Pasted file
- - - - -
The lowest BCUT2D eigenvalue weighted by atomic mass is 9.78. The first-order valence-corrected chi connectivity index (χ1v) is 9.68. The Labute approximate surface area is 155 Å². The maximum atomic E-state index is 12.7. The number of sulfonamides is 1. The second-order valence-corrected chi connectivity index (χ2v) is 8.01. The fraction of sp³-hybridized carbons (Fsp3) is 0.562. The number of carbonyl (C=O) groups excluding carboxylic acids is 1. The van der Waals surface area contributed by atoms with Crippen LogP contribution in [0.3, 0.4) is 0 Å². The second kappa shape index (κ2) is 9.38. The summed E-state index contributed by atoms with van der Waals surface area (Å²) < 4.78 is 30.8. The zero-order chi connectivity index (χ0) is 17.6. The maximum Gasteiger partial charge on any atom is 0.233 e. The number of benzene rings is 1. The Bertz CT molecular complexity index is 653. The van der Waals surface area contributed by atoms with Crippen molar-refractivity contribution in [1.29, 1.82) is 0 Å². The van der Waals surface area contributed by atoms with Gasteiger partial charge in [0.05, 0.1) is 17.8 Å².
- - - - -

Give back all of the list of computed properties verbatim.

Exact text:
The lowest BCUT2D eigenvalue weighted by atomic mass is 9.78. The first-order valence-corrected chi connectivity index (χ1v) is 9.68. The Labute approximate surface area is 155 Å². The maximum atomic E-state index is 12.7. The number of sulfonamides is 1. The second-order valence-corrected chi connectivity index (χ2v) is 8.01. The fraction of sp³-hybridized carbons (Fsp3) is 0.562. The number of carbonyl (C=O) groups excluding carboxylic acids is 1. The van der Waals surface area contributed by atoms with Crippen LogP contribution in [0.3, 0.4) is 0 Å². The second kappa shape index (κ2) is 9.38. The summed E-state index contributed by atoms with van der Waals surface area (Å²) < 4.78 is 30.8. The zero-order chi connectivity index (χ0) is 17.6. The maximum Gasteiger partial charge on any atom is 0.233 e. The number of benzene rings is 1. The Bertz CT molecular complexity index is 653. The van der Waals surface area contributed by atoms with Crippen molar-refractivity contribution in [1.29, 1.82) is 0 Å². The van der Waals surface area contributed by atoms with Gasteiger partial charge in [0.05, 0.1) is 17.8 Å².